At the end of the course, the student will be able to:
- comprehend and critically reflect on the complex interaction between American popular culture, ideology, and identity;
- deal with conceptual frameworks like intertextuality, genre, style and meaning;
- use a set of methods and tools for analysing textual, visual and spatial manifestations of popular culture;
- formulate a theoretically informed and methodologically sound research project that critically engages with the discussed material.
- Classes take the form of interactive seminars.
- The course uses Blackboard as its electronic learning environment.
- Students prepare class discussion and do their assignments individually.
In this course we critically engage with 20th and 21st-century American and British popular culture from a variety of theoretical and often interdisciplinary perspectives. By studying examples of popular films, TV series, music, themed environments, comedy, etc., you will expand your knowledge of internationally influential and often commercially successful British and American cultural products and practices. While the course mainly focuses on the US and UK, it is also possible (and encouraged!) to consider examples of popular culture from other Anglophone contexts (for example Ireland, Canada, or Australia).|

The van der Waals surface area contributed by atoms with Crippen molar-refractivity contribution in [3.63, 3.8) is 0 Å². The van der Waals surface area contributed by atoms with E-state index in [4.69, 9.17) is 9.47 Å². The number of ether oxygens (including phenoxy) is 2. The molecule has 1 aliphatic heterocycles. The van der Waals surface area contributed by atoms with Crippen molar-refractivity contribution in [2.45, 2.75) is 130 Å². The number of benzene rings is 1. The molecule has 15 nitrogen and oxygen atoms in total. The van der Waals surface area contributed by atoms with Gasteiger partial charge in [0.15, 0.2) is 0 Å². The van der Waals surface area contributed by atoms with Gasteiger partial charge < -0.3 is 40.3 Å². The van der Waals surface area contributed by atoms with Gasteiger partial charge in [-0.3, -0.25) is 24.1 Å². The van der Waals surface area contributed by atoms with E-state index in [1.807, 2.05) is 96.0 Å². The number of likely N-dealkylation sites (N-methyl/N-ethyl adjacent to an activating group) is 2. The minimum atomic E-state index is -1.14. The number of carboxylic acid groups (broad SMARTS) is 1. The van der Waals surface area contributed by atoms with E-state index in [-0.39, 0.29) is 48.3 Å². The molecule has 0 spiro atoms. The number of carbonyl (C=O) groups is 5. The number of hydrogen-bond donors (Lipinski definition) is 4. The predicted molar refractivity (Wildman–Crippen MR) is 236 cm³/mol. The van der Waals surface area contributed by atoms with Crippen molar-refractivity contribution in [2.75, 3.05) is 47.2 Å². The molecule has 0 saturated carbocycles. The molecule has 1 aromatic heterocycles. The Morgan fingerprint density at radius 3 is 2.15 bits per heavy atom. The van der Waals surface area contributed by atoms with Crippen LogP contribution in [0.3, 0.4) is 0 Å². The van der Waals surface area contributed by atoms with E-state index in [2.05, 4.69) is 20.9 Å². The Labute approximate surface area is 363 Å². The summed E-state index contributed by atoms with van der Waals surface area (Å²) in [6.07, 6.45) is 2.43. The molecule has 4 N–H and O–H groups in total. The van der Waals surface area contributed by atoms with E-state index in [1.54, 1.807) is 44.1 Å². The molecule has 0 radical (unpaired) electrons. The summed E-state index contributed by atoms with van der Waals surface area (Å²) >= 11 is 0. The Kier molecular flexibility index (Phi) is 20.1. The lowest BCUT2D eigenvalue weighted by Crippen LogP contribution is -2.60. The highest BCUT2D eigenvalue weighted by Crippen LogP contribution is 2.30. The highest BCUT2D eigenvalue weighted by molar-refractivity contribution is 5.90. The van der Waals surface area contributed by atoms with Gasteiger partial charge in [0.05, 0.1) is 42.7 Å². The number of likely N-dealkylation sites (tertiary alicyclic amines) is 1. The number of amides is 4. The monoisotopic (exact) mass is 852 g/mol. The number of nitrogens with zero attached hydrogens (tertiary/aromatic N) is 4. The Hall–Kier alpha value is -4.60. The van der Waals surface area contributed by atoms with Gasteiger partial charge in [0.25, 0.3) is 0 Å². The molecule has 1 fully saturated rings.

The aim of the course is to develop a set of critical tools – taken from the disciplines of literary studies, cultural studies, and sociolinguistics – for the academic analysis of instances of popular culture. The course will provide background and a theoretical basis through discussions of what popular culture is and what kind of topics, theoretical perspectives and methodologies are central to a discipline like popular culture studies; it will also consider how popular culture products and practices may be explained historically. Together with your peers, you will conduct research into an example of popular culture; you will present your findings in writing and during a presentation. The latter will be part of an interactive mini student conference at the end of the course. The course format is designed to aid in the training of your academic research and presentation skills.
Course 'Reading Literature' (English Language and Culture / American Studies B1), or a similar course.
- Portfolio with assignments
- Research project resulting resulting in presentation and written work